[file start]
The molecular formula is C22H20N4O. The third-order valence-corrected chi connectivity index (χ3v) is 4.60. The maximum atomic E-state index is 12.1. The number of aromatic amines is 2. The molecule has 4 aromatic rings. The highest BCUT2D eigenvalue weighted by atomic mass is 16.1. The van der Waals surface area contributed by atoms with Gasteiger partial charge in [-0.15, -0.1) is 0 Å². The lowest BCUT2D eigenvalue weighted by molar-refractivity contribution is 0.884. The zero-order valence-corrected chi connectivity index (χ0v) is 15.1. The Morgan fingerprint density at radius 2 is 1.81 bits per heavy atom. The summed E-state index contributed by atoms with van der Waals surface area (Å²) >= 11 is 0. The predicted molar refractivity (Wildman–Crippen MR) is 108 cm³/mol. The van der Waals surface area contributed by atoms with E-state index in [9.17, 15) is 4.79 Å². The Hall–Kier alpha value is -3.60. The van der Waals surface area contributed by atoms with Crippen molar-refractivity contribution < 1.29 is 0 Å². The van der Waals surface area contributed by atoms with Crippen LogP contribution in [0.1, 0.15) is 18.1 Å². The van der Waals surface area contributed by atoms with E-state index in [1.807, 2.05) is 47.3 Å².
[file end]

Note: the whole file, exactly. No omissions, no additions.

The molecular formula is C22H20N4O. The third-order valence-corrected chi connectivity index (χ3v) is 4.60. The maximum atomic E-state index is 12.1. The number of aromatic amines is 2. The molecule has 4 aromatic rings. The highest BCUT2D eigenvalue weighted by atomic mass is 16.1. The van der Waals surface area contributed by atoms with Gasteiger partial charge in [-0.15, -0.1) is 0 Å². The lowest BCUT2D eigenvalue weighted by molar-refractivity contribution is 0.884. The zero-order valence-corrected chi connectivity index (χ0v) is 15.1. The Morgan fingerprint density at radius 2 is 1.81 bits per heavy atom. The summed E-state index contributed by atoms with van der Waals surface area (Å²) >= 11 is 0. The predicted molar refractivity (Wildman–Crippen MR) is 108 cm³/mol. The van der Waals surface area contributed by atoms with E-state index in [9.17, 15) is 4.79 Å². The Hall–Kier alpha value is -3.60. The van der Waals surface area contributed by atoms with Crippen molar-refractivity contribution < 1.29 is 0 Å². The van der Waals surface area contributed by atoms with Crippen LogP contribution in [0.1, 0.15) is 18.1 Å². The van der Waals surface area contributed by atoms with E-state index in [1.807, 2.05) is 47.3 Å².